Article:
The access that "The Revisionaries" filmmaker Scott Thurman has to his controversial subject, Don McLeroy, is amazing. McLeroy attracted national attention as a member of the Texas State Board of Education that oversaw many changes to public school textbooks and curriculum including calling into question evolution and the inflation of the importance of socially conservative historical figures at the cost of progressive thought and the contributions of women and minorities. Through the film, Thurman chronicles the moves of the Board and uses several key players as talking heads to create the narrative.
It is his use of McLeroy, however, that is the most interesting and most frustrating. McLeroy, a new earth creationist, believes that the earth is 10,000 years old and believes the science of evolution taught at public schools should be up to the student to decide between. He tells a radio caller that "science is great but it doesn't deserve the pedestal it's placed on." There are moments when McLeroy, a dentist by trade, is literally pushing his thoughts down people's throats as he proselytizes the gospel to patients he is working on.
The film also shows the machinations of other members of the board and their religious convictions to remake the textbooks in the image of their beliefs. We hear from opponents of McLeroy and their disappointment with the massive influence non-scientists have in the process of teaching science to students. Seemingly every move McLeroy and the majority of board make is against the wishes of fairness, equality and the separation of church and state. In this standard, McLeroy and company are clearly in the wrong, and the film makes this apparent.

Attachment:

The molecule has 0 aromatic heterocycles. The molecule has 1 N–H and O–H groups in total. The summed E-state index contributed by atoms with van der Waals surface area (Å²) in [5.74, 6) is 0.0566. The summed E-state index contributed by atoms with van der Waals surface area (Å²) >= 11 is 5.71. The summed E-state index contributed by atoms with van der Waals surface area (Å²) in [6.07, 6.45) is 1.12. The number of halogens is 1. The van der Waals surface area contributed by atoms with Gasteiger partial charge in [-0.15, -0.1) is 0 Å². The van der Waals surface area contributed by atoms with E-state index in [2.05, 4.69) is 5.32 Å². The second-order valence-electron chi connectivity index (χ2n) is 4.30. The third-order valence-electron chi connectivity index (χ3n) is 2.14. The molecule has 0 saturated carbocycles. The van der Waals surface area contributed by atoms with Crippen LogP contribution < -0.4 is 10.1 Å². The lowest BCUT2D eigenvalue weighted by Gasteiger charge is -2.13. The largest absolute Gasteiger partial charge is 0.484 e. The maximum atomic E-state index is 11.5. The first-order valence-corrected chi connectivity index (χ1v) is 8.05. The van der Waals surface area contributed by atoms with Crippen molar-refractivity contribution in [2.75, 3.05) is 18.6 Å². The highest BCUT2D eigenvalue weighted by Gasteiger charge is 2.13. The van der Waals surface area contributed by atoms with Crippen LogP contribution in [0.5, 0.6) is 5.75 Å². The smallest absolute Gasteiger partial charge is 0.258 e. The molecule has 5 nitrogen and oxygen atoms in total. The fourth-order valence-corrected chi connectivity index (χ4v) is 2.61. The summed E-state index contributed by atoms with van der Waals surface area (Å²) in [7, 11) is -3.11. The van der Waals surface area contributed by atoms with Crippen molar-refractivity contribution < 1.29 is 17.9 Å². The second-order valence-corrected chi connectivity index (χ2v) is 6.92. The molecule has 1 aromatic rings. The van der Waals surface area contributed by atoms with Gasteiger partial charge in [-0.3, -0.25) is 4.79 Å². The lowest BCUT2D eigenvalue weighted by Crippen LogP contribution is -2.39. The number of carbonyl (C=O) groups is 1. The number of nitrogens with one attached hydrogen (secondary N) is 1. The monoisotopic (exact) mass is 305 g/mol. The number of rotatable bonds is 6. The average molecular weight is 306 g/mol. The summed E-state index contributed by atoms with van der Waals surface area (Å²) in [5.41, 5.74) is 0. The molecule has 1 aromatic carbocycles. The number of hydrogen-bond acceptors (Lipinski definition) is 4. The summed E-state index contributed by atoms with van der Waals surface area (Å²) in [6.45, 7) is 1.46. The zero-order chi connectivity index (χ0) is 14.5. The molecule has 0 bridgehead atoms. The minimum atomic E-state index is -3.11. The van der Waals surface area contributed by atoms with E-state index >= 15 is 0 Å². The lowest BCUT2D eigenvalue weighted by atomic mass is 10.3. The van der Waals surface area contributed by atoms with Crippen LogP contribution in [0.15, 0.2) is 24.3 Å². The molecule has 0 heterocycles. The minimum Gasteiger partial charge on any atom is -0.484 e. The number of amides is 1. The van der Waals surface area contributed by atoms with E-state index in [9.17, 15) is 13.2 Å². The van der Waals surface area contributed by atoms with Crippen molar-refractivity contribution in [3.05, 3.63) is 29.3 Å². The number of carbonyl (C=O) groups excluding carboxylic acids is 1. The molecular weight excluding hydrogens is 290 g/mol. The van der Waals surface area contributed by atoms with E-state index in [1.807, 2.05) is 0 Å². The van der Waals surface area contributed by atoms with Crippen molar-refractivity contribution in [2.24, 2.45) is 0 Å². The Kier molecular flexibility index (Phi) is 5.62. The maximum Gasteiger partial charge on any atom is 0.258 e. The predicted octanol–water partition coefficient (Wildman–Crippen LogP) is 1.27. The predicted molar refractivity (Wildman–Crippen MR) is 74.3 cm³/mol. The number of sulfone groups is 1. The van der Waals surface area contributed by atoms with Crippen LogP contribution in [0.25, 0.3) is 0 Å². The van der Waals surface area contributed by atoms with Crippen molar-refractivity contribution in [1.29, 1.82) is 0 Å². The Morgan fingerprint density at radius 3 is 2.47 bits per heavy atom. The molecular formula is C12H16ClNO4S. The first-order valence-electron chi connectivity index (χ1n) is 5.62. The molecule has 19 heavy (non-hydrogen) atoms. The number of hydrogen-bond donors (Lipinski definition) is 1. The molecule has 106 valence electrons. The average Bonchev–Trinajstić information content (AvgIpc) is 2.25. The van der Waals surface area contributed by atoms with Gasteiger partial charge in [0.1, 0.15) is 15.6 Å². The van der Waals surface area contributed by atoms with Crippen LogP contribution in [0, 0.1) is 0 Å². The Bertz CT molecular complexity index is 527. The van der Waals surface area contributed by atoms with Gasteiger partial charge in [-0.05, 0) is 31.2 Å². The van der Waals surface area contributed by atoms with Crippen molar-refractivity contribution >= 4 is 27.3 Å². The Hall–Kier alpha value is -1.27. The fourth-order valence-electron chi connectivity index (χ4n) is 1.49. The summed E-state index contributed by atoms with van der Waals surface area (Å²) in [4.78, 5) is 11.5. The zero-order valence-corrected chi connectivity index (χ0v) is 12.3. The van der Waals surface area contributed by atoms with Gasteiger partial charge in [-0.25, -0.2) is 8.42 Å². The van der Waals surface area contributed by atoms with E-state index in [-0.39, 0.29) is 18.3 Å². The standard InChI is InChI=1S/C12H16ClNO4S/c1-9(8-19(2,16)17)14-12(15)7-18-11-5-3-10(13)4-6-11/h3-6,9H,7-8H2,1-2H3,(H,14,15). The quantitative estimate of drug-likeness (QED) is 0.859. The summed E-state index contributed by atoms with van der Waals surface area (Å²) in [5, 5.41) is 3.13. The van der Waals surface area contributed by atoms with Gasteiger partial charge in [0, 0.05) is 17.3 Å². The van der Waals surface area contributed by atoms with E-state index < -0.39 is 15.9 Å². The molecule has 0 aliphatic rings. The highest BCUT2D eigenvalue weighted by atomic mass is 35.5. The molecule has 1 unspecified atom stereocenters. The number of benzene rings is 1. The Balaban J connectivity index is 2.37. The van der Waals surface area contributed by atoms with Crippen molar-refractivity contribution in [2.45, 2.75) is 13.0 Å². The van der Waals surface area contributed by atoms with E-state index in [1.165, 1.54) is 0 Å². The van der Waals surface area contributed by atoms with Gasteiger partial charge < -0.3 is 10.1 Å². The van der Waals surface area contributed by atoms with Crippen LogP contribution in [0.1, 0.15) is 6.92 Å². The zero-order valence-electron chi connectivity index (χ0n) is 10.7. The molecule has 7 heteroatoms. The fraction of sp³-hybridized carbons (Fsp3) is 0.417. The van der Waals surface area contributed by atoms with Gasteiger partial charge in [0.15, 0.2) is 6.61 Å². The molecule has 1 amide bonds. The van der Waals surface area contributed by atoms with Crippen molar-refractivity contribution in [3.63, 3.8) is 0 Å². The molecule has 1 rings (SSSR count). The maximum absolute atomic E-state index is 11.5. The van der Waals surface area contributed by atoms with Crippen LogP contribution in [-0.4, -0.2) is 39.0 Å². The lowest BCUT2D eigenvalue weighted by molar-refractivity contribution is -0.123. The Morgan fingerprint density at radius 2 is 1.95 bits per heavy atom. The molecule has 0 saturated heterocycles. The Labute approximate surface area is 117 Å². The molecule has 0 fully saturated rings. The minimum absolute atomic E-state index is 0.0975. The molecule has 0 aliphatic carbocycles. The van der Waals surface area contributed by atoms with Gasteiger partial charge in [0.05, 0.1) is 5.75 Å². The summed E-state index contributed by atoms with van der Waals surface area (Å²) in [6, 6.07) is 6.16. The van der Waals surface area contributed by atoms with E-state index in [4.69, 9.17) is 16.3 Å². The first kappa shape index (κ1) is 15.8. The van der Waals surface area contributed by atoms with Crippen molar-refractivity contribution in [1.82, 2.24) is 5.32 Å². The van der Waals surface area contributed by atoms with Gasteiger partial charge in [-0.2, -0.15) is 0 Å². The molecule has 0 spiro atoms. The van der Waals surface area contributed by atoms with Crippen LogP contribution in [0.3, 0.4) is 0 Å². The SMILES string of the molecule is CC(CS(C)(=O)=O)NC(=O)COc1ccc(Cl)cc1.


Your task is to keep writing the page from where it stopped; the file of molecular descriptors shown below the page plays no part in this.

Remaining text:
As a film, "The Revisionaries" works best as a call to arms to those who feel the far right is remaking government in its own image. In this regard, the film seems like it's only playing to the choir, and every boneheaded move is amplified by talking heads almost saying "Can you believe this guy?" Unfortunately, for people like McLeroy, being wrong on this standard only makes them feel like they are being persecuted for their beliefs, and makes them more resolute.
"The Revisionaries" is a well-made film that will keep you entertained and breathless, but I can't help but feel it didn't utilize people like McLeroy to the fullest. There is a moment in which an exasperated McLeroy says that he doesn't understand the people who see things differently from him. He doesn't understand why they see him as dangerous. This is the only part in the film where we're given insight to the man we have the most access to, and the only part where he actively questions things outside his ideology. It's a missed opportunity that will might make you feel "The Revisionaries" is slightly bereft.
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